Video | Agriculture | Confidence | Economy | Energy | Employment | Finance | Media | Property | RBNZ | Science | SOEs | Tax | Technology | Telecoms | Tourism | Transport | Search

 

The stakes are high in Resident Doctor and DHB dispute

The increasingly bitter and stressful dispute between resident (junior) doctors represented by their union the Resident Doctors’ Association (RDA) and the 20 district health boards (DHBs) is at a critical juncture. It is in the public interest for the Employment Relations Authority (ERA) to affect an expeditious breakthrough in this.

This would come through a legal process called ‘facilitation’ which is a non-binding but authoritative decision by the ERA on the issues in dispute. In protracted bitter disputes over collective agreements either the affected union or employer(s) can apply to the ERA for facilitation. In this controversy the RDA has applied for facilitation. The DHBs have argued against the RDA’s application but such was the loss of credibility of its position that they did a sudden U-turn and supported it.

The stakes are high in this dispute. There is a huge risk for the future of New Zealand’s health system because many resident doctors progress through the ranks to become the specialists we rely on to lead services and train the next generation of doctors. We desperately need these doctors in training to regard DHBs as employers of choice.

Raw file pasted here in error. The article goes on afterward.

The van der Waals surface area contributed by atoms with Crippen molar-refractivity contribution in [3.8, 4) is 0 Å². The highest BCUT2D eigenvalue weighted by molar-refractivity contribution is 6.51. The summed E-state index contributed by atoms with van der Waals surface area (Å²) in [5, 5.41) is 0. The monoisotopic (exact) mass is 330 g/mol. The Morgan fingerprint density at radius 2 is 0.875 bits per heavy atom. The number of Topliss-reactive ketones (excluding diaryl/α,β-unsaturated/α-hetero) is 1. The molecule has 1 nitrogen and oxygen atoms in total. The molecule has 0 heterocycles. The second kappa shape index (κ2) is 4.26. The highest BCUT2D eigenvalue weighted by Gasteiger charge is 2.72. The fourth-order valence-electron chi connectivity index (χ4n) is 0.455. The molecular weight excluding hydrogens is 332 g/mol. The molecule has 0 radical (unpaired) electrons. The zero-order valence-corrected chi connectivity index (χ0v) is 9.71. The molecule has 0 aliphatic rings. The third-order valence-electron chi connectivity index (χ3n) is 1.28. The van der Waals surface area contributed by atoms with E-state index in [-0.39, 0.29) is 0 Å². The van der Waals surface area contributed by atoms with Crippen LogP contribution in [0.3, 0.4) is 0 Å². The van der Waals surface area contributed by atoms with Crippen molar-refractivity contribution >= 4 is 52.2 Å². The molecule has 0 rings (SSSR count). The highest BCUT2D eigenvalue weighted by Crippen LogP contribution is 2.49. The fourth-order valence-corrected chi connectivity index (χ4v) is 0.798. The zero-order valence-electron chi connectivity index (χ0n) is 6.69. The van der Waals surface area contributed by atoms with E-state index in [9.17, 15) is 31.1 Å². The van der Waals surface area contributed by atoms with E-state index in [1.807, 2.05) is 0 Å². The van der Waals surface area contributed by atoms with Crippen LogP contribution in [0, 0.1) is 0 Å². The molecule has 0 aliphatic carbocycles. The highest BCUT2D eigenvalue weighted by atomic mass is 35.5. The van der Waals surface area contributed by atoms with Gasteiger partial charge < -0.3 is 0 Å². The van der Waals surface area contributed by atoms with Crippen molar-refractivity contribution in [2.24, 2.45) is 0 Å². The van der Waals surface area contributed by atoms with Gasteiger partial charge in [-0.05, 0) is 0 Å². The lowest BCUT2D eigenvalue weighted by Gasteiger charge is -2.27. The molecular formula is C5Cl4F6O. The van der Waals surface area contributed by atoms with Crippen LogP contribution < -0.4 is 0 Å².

Already we have a workforce crisis with overworked specialists in public hospitals. We have a dangerously high 50% burnout rate and (in 2016) nearly 25% were intending to leave over the following five years. The best estimate is that specialist shortages are around 20% (around 1,000). The more these doctors in training become disenchanted or angry with the DHBs over this dispute, the more likely they will consider taking up more attractive employment options overseas. They are well trained and highly employable. The more this happens the more the current specialist workforce crisis deteriorates.

The ERA will not be facilitating a dispute over pay increases. If pay was the key issue this negotiation would have been concluded months ago. Instead it is about perceived power. The DHBs are seeking to remove a number of provisions in the existing collective agreement concerning hours of work and rosters that require reaching agreement with the union. They disingenuously and emotively call this removing the “union” or “RDA veto”.

In truth, it is joint decision-making designed to address a power imbalance where vulnerable junior doctors are dependent on the DHBs for their training and future career prospects. It provides a level playing field. In many cases exploiting this power imbalance is perceived but, as is commonly stated, perception is as important as reality. Further, there has been enough reality to justify the perception.

The RDA wants to hold on to the obligation to reach agreement on these matters. On behalf of the DHBs the chief executives want to replace this obligation with their right to ultimately determine the decision. This fact is disguised by the rhetoric of local decision-making.

There are considered concerns about the current decision-making process including from some of our members, specialists themselves. The current joint decision-making process is seen as too rigidly applied at times. There is good argument for reassessing how this might work better without creating increased managerial control.

This will be the task of the ERA when it facilitates. If it is to avoid worsening the confidence of resident doctors in those ultimately responsible for the provision of our public health service and worsen the highly precarious state of the specialist workforce in our public hospitals, then the ERA will need to weave a solution that finds a more nuanced way of addressing this power imbalance. It should not throw the baby out with the bathwater.